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Journal club

A synthetic chemist takes inspiration from sketching structures.

I enjoy drawing chemical structures of complex natural products and imagining how their polar functional groups, such as –OH and –NH2, interact with biopolymers. I usually first draw a carbon framework of the molecule on paper and then add the required groups. Of course, this order of 'functionalizations' has almost nothing to do with any synthetic scheme I might use for that molecule. Tedious multi-step manipulations are often needed just to introduce one oxygen or nitrogen. Making a molecule will never be as easy as drawing one.

Many research groups are trying to make it easier by devising one-step introductions of complete polar groups into carbon frameworks. One of the latest examples comes from Mark Chen and Christina White (Science, 318, 783–787; 2007). They used a new iron catalyst and hydrogen peroxide to convert specific hydrogens to hydroxyl groups on the carbon skeletons of a variety of molecules.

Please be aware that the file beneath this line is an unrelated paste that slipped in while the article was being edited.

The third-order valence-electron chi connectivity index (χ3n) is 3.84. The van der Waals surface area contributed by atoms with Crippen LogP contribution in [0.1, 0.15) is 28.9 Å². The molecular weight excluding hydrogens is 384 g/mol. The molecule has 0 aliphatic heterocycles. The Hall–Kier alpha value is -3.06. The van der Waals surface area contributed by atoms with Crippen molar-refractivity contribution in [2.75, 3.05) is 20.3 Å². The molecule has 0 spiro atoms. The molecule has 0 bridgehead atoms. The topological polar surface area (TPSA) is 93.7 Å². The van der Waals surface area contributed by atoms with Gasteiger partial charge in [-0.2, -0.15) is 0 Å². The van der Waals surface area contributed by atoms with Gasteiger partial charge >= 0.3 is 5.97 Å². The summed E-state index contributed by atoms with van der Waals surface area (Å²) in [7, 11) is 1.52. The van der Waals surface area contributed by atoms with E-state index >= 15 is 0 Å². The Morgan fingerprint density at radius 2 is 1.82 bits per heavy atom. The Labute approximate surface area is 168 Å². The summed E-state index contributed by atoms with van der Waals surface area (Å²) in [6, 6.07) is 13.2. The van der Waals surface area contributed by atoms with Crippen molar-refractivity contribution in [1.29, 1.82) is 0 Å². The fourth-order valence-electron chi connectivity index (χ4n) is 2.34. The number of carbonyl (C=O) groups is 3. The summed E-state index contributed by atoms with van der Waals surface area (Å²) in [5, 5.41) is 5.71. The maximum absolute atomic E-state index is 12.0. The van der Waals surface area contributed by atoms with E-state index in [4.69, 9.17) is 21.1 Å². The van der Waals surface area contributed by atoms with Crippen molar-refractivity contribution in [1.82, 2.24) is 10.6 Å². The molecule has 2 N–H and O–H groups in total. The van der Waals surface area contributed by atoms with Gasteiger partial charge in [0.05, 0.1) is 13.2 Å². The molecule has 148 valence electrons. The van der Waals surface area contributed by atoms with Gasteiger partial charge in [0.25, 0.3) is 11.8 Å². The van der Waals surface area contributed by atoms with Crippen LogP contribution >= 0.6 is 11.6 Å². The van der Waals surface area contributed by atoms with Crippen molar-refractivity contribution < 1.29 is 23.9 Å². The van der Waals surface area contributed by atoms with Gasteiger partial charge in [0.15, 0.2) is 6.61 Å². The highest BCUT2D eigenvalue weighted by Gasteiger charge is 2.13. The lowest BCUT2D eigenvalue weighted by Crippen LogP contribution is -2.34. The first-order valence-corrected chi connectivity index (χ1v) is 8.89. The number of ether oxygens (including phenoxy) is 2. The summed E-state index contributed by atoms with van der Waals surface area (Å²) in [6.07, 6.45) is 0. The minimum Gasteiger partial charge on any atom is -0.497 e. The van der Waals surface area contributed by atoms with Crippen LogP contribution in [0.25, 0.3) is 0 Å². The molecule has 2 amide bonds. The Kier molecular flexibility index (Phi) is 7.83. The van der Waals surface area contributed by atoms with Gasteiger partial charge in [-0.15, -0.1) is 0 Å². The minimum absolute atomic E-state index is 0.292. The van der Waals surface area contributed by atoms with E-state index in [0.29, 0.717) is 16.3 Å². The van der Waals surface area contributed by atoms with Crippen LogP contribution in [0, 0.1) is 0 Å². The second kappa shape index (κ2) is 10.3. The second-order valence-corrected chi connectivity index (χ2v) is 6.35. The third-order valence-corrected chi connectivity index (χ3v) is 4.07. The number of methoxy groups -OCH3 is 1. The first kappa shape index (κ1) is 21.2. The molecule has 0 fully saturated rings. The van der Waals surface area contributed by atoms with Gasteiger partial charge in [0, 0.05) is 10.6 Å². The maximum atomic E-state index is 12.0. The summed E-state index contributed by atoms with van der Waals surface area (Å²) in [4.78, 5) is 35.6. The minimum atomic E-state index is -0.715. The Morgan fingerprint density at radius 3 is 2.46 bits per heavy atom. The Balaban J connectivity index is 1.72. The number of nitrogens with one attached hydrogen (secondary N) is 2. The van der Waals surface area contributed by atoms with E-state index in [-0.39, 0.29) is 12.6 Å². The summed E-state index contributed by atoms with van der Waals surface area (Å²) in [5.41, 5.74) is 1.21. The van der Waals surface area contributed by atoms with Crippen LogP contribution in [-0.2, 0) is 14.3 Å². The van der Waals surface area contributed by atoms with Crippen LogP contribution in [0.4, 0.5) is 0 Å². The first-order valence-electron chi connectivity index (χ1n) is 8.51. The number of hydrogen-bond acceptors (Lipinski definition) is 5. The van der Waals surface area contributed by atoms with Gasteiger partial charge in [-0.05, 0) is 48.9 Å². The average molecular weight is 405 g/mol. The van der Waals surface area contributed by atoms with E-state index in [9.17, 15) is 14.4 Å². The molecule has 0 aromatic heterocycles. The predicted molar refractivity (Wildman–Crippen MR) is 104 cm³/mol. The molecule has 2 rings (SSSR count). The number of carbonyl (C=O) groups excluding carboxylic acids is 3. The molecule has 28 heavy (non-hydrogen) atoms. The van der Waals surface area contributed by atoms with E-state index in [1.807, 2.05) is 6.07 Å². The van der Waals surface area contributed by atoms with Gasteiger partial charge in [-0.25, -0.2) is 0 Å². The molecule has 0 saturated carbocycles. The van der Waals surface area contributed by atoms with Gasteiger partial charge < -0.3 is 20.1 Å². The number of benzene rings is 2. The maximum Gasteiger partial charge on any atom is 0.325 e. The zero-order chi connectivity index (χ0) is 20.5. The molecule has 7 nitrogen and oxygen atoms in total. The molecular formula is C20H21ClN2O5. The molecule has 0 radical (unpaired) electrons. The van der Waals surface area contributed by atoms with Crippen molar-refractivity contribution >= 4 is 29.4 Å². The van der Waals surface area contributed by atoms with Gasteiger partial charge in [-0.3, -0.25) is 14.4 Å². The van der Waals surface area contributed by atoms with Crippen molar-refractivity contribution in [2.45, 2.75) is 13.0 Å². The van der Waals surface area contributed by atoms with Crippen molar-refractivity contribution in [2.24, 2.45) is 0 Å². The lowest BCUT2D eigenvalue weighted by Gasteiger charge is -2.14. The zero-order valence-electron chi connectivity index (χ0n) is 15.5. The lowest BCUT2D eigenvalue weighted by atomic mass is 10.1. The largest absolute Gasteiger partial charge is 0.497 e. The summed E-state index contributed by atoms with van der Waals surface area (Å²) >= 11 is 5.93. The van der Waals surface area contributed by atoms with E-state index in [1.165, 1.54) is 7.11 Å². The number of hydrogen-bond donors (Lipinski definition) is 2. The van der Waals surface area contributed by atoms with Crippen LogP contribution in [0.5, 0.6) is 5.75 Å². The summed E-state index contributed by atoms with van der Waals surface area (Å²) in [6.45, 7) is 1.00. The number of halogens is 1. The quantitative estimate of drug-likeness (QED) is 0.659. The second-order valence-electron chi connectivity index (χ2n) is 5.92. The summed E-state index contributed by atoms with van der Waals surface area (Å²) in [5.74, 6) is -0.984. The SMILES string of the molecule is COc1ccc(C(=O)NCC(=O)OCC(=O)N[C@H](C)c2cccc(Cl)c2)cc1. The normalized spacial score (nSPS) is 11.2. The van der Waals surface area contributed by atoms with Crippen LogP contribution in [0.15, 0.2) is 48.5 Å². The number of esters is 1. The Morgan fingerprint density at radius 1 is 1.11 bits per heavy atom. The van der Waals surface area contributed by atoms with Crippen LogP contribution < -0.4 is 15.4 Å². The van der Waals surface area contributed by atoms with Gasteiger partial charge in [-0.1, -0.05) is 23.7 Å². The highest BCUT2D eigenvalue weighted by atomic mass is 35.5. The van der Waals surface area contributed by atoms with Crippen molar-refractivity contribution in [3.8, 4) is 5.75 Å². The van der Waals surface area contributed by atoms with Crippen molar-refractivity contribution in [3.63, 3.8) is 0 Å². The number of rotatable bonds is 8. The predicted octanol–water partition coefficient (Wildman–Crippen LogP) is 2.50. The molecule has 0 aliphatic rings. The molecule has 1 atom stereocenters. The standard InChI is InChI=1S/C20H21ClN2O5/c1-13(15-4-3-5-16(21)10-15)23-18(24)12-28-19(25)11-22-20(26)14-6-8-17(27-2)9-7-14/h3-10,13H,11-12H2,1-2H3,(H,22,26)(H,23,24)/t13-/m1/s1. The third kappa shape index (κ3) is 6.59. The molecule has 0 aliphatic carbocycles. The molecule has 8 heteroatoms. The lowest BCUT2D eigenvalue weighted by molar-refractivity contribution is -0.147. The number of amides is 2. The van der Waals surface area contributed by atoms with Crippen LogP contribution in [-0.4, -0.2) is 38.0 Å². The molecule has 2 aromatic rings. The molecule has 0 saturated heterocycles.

The catalyst seems to be able to differentiate a site of functionalization from other potentially oxidizable C–H bonds by the balance of two factors: electron-richness and steric accessibility of the bond. Chen and White were able to oxidize the antimalarial natural product (+)-artemisinin at just one predicted position to produce (+)-10β-hydroxyartemisinin. Their work represents a definite advance in the direct functionalization of carbon skeletons.

Every chemist dreams about placing functional groups anywhere they want as easily as drawing them on paper. The direct C–H oxidation reaction should allow us to perform such manipulations and holds great promise for simplifying the synthesis of complex molecules.

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Inoue, M. Journal club. Nature 452, 257 (2008).

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